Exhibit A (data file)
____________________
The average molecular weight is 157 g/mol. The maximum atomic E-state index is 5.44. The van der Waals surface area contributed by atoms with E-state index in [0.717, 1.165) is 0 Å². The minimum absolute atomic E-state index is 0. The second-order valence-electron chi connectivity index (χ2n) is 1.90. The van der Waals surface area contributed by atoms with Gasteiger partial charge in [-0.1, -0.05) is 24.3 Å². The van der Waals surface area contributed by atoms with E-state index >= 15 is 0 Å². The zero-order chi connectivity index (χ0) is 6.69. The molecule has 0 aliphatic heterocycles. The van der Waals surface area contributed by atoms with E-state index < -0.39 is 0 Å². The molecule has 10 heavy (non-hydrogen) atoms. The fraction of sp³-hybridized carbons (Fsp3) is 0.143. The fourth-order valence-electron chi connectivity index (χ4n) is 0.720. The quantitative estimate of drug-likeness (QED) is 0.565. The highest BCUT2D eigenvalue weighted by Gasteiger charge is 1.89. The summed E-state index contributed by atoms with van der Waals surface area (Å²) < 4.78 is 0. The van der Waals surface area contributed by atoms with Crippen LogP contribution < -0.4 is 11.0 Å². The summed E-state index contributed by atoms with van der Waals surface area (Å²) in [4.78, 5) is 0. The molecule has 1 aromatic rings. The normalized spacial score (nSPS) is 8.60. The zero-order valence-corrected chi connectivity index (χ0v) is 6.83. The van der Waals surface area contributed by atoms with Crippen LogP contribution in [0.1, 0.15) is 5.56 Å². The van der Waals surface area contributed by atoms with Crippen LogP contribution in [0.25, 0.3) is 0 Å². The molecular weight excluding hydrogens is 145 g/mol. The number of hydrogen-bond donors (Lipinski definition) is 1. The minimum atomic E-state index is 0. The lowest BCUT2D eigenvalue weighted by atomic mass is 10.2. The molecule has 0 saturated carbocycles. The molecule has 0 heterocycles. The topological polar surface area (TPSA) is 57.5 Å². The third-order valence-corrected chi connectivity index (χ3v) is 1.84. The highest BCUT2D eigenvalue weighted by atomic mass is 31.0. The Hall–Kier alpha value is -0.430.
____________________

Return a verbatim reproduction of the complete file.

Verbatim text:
The average molecular weight is 157 g/mol. The maximum atomic E-state index is 5.44. The van der Waals surface area contributed by atoms with E-state index in [0.717, 1.165) is 0 Å². The minimum absolute atomic E-state index is 0. The second-order valence-electron chi connectivity index (χ2n) is 1.90. The van der Waals surface area contributed by atoms with Gasteiger partial charge in [-0.1, -0.05) is 24.3 Å². The van der Waals surface area contributed by atoms with E-state index >= 15 is 0 Å². The zero-order chi connectivity index (χ0) is 6.69. The molecule has 0 aliphatic heterocycles. The van der Waals surface area contributed by atoms with E-state index < -0.39 is 0 Å². The molecule has 10 heavy (non-hydrogen) atoms. The fraction of sp³-hybridized carbons (Fsp3) is 0.143. The fourth-order valence-electron chi connectivity index (χ4n) is 0.720. The quantitative estimate of drug-likeness (QED) is 0.565. The highest BCUT2D eigenvalue weighted by Gasteiger charge is 1.89. The summed E-state index contributed by atoms with van der Waals surface area (Å²) < 4.78 is 0. The van der Waals surface area contributed by atoms with Crippen LogP contribution < -0.4 is 11.0 Å². The summed E-state index contributed by atoms with van der Waals surface area (Å²) in [4.78, 5) is 0. The molecule has 1 aromatic rings. The normalized spacial score (nSPS) is 8.60. The zero-order valence-corrected chi connectivity index (χ0v) is 6.83. The van der Waals surface area contributed by atoms with Crippen LogP contribution in [0.1, 0.15) is 5.56 Å². The van der Waals surface area contributed by atoms with Crippen LogP contribution in [0.25, 0.3) is 0 Å². The molecular weight excluding hydrogens is 145 g/mol. The number of hydrogen-bond donors (Lipinski definition) is 1. The minimum atomic E-state index is 0. The lowest BCUT2D eigenvalue weighted by atomic mass is 10.2. The molecule has 0 saturated carbocycles. The molecule has 0 heterocycles. The topological polar surface area (TPSA) is 57.5 Å². The third-order valence-corrected chi connectivity index (χ3v) is 1.84. The highest BCUT2D eigenvalue weighted by atomic mass is 31.0. The Hall–Kier alpha value is -0.430.